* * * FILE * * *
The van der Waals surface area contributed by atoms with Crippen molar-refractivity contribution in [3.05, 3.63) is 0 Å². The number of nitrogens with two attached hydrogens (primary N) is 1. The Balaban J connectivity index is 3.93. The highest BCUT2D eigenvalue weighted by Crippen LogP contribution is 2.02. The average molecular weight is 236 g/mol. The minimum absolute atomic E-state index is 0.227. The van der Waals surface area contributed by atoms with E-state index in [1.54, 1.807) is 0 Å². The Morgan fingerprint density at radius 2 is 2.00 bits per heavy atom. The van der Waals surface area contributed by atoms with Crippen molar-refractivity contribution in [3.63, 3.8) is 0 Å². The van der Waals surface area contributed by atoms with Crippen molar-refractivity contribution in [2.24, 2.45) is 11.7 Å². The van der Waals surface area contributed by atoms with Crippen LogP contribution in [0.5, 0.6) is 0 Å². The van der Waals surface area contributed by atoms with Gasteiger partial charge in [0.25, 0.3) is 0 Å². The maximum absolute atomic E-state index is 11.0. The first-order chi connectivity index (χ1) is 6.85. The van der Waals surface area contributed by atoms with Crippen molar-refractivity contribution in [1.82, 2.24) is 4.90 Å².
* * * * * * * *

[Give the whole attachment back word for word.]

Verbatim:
The van der Waals surface area contributed by atoms with Crippen molar-refractivity contribution in [3.05, 3.63) is 0 Å². The number of nitrogens with two attached hydrogens (primary N) is 1. The Balaban J connectivity index is 3.93. The highest BCUT2D eigenvalue weighted by Crippen LogP contribution is 2.02. The average molecular weight is 236 g/mol. The minimum absolute atomic E-state index is 0.227. The van der Waals surface area contributed by atoms with E-state index in [1.54, 1.807) is 0 Å². The Morgan fingerprint density at radius 2 is 2.00 bits per heavy atom. The van der Waals surface area contributed by atoms with Crippen molar-refractivity contribution in [3.63, 3.8) is 0 Å². The van der Waals surface area contributed by atoms with Crippen molar-refractivity contribution in [2.24, 2.45) is 11.7 Å². The van der Waals surface area contributed by atoms with Crippen LogP contribution in [0.5, 0.6) is 0 Å². The van der Waals surface area contributed by atoms with Gasteiger partial charge in [0.25, 0.3) is 0 Å². The maximum absolute atomic E-state index is 11.0. The first-order chi connectivity index (χ1) is 6.85. The van der Waals surface area contributed by atoms with Crippen molar-refractivity contribution in [1.82, 2.24) is 4.90 Å².